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Album Review

Vocalist Barbara Lea thought that women songwriters (both composers and lyricists) have never gotten sufficient exposure for their overall contributions, so she decided to devote an entire CD to works by women songwriters. Accompanied by the talented pianist Keith Ingham, Lea explores songs from several decades, both familiar and obscure. Lea has been singing for decades, yet has been unjustly overlooked. Yet her pitch is still right on the money over five decades after her debut. Lily Strickland composed "Mah Lindy Lou," a now overlooked gem from the 1920s, as Lea sings it with a simple elegance, backed by Ingham's quietly striding piano. One of the best known songs heard on this disc is Kay Swift's hit "Fine and Dandy," taken at a leisurely tempo by Lea, who also restores the frequently omitted verse. Bernice Petkere's "Lullaby of the Leaves" has long been popular with instrumentalists, though singers tend to overlook it; Lea savors ever word of Joe Young's lyrics. Ella Fitzgerald is probably the best known performer of hundreds of vocalists and instrumentalist to record "How High the Moon," but Lea comfortably makes it her own, once again restoring the omitted verse before delivering a warm rendition at a relaxed tempo. The playfulness of pianist Una Mae Carlisle's "Walking by the River" suggests the influence of Fats Waller. But the most hilarious track is Lora Lee's lively "Pettin' and Pokin'," a wild romp about a noisy couple. Every track is of interest and it would make sense for Barbara Lea and Keith Ingham to record a similar songbook representing similar songwriters whose work is not represented on this excellent CD.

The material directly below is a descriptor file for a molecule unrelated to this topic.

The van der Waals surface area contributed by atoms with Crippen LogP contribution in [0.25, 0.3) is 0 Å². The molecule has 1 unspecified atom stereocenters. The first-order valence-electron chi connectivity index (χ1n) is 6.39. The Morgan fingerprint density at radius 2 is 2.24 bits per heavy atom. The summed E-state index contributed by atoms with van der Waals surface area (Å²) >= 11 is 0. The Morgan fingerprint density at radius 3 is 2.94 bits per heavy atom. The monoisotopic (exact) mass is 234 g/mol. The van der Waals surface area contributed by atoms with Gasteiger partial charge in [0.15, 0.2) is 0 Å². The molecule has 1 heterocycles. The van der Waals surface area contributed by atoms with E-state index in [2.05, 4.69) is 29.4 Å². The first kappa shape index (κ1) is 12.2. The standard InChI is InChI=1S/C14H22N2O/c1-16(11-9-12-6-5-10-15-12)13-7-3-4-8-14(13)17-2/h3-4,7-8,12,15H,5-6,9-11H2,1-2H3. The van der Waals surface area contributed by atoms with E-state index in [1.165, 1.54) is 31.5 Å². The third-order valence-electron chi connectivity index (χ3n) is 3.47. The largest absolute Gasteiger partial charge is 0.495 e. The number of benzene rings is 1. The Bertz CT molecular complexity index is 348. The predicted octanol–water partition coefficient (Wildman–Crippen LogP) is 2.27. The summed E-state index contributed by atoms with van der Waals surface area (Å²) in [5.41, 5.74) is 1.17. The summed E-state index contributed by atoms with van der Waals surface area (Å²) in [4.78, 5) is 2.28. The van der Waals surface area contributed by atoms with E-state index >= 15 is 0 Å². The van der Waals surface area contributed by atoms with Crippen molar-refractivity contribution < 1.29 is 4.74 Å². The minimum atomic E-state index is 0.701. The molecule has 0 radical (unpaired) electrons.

Born: 10 April 1929 in Detroit, MI

Genre: Jazz

Years Active: '50s, '60s, '70s, '80s, '90s, '00s

An excellent singer who was associated with swing and Dixieland, Barbara Lea never broke through with the general public, but she recorded quite a few worthy albums. She sang with Detroit dance orchestras while in school, performed with the college jazz band (the Crimson Stompers) at Harvard, and worked on the East Coast in the 1950s. She recorded for Riverside (1955) and Prestige (1956-1957), using such sidemen as trumpeter Johnny Windhurst and pianists Billy Taylor and Dick Hyman. In the 1960s,...
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Fine and Dandy, Barbara Lea
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